Can you imagine yourself repeating the above paragraph in an outdoor liability court case as an expert defense witness? The judge's eyes would roll and the plaintiff's attorney would be restraining himself from jumping up and shouting "thank you!"
But Harvey has touched on something that strikes a cord because the process of understanding is a step above rote memory. And when I asked him about how this is supposed to keep a program safer, he told me that an individual's true well being is not the product of rules but being the part of a culture of safety.
A culture of safety, he explained, is one in which everyone plays a part: managers, trip leaders and participants. It is not based on rules, but rather on the concept of participatory safety. It's a simple concept but powerful: members of the group watch out for one another. It's the entire group which helps keep the trip safe, not just one person.
That's very much different than the typical situation where there's one leader and he or she makes all the decisions, and is largely in charge of safety. Rather, Harvey says, an open environment should prevail on trips and activities. If someone sees something they are uncomfortable with, they should be free to express themselves, even members of the group with little or no experience. Everyone's opinions are valuable. Everyone helps make the trip safe.
When I thought about what Harvey said, it brought to mind a climb that I was on a number of years ago in the Tetons. While descending, I ran into a very well known mountain guide. He had been throughout the world, climbing some of the hardest routes imaginable and was immensely more experienced than I. As it turned out, he and I happened to end up as the last two people on a rappel. He was rappelling before me, but before he stepped over the edge, he asked me to double check the anchor, his harness, and rappel device. Then, in return, he took at look at my harness and rappel device.
That was it, and he was over the edge. It was quick, took no time, but it set the tone. It made me re-think and re-check my own rappel, and when I finished, it stayed with me, keeping me focussed on safety the rest of the way down the mountain. I was dumbfounded that this giant in the mountaineering world would even care about the opinion of someone with a fraction of his experience and knowledge.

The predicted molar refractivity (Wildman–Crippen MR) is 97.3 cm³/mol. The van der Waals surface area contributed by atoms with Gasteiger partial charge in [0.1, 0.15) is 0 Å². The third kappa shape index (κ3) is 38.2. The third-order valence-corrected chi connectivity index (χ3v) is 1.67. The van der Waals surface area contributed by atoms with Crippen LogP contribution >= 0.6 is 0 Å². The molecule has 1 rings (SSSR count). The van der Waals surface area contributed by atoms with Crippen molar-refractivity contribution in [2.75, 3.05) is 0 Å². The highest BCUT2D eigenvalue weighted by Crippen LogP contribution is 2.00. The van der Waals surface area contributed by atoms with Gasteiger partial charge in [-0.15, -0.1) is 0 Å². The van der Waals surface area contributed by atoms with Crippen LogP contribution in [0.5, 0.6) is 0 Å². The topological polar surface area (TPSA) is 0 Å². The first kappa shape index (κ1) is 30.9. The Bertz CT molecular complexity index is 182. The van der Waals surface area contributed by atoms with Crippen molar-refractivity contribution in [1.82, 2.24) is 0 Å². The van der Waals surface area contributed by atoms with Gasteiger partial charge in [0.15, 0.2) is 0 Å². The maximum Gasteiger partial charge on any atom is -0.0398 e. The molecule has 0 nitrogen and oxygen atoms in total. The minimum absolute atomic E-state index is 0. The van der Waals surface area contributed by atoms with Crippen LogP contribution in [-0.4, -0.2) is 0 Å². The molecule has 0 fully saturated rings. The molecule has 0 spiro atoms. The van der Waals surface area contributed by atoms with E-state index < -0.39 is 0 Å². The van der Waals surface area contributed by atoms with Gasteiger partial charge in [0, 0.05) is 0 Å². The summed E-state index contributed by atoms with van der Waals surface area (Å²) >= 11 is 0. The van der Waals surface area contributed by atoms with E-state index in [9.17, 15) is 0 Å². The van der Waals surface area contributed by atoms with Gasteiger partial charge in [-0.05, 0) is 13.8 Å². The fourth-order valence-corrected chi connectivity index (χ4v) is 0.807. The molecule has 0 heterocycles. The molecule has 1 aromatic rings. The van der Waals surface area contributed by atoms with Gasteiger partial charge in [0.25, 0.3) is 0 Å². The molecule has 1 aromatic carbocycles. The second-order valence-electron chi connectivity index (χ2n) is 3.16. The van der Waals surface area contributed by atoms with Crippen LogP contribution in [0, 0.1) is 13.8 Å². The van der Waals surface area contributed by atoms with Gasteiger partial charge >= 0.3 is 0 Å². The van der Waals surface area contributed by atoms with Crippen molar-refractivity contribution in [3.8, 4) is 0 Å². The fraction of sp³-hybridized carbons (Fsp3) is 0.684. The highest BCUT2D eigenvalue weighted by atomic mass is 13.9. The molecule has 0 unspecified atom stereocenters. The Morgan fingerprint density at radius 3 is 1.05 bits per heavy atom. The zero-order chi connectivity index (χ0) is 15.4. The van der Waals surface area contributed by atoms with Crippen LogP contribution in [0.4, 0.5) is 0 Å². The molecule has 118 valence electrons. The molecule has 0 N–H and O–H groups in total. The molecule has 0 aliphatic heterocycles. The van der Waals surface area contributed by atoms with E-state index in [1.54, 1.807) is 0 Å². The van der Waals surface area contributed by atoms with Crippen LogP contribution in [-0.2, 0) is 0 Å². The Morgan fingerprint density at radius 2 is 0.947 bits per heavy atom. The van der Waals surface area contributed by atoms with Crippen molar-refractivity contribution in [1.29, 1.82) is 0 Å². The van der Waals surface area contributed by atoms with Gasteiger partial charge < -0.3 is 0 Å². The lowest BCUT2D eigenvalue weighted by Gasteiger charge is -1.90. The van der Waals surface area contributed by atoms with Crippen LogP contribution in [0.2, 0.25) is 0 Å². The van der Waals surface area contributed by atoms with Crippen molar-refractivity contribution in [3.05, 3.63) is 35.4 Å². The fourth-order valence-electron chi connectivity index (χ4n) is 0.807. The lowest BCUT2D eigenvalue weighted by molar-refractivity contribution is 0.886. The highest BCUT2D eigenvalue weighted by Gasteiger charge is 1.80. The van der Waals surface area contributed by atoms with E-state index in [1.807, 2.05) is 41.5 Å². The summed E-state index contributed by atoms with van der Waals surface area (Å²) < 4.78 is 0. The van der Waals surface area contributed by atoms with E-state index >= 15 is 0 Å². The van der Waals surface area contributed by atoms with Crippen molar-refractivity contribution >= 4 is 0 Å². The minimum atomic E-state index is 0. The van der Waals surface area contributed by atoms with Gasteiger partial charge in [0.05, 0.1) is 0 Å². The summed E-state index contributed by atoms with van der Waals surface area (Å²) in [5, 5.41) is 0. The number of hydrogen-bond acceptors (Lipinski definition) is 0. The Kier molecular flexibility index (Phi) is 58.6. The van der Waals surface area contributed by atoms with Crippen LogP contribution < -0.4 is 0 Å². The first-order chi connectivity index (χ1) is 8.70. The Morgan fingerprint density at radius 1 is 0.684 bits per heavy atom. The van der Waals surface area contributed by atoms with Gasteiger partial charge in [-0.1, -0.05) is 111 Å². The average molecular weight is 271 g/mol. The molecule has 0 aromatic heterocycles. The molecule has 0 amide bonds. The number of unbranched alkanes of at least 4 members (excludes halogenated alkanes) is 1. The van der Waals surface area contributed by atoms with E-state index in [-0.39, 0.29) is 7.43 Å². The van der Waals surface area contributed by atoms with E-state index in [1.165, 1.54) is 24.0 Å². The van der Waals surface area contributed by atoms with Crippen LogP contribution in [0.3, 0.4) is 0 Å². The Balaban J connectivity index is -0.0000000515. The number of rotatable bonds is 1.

He did care. Even well seasoned climbers can make mistakes and those of much lesser ability can point out possible problems. Nine times out of ten, there's no problem, but the one time there is a problem, it can save a life.
That's the sort of atmosphere that Harvey is suggesting and one that you want to cultivate in an outdoor program, one in which everyone helps watch out for one another. No matter what the ability level, no matter what the activity, all can help.
Participatory safety can become more contagious than the flu. When individuals with more experience ask for the opinions of others, they invite other members of the group to become owners of the trip or activity. Most often, it starts with your program's leaders, trip initiators and experienced participants, and it quickly leads to others, and then they spread it to more. I felt it on my climb in the Tetons, and that feeling that I was left with has been with me ever since.
After thinking about these things for a while, it dawned on me what Harvey meant by the culture of safety. It is something that becomes ingrained in you and your program. It truly makes programs safer like no set of rules on piece of paper can do.
But I'm not going to toss out the rule book yet. In fact, I'm heading back to my office right now to do a little more work on the risk management plan. I've got just one more rule to add: listen to Harvey more often.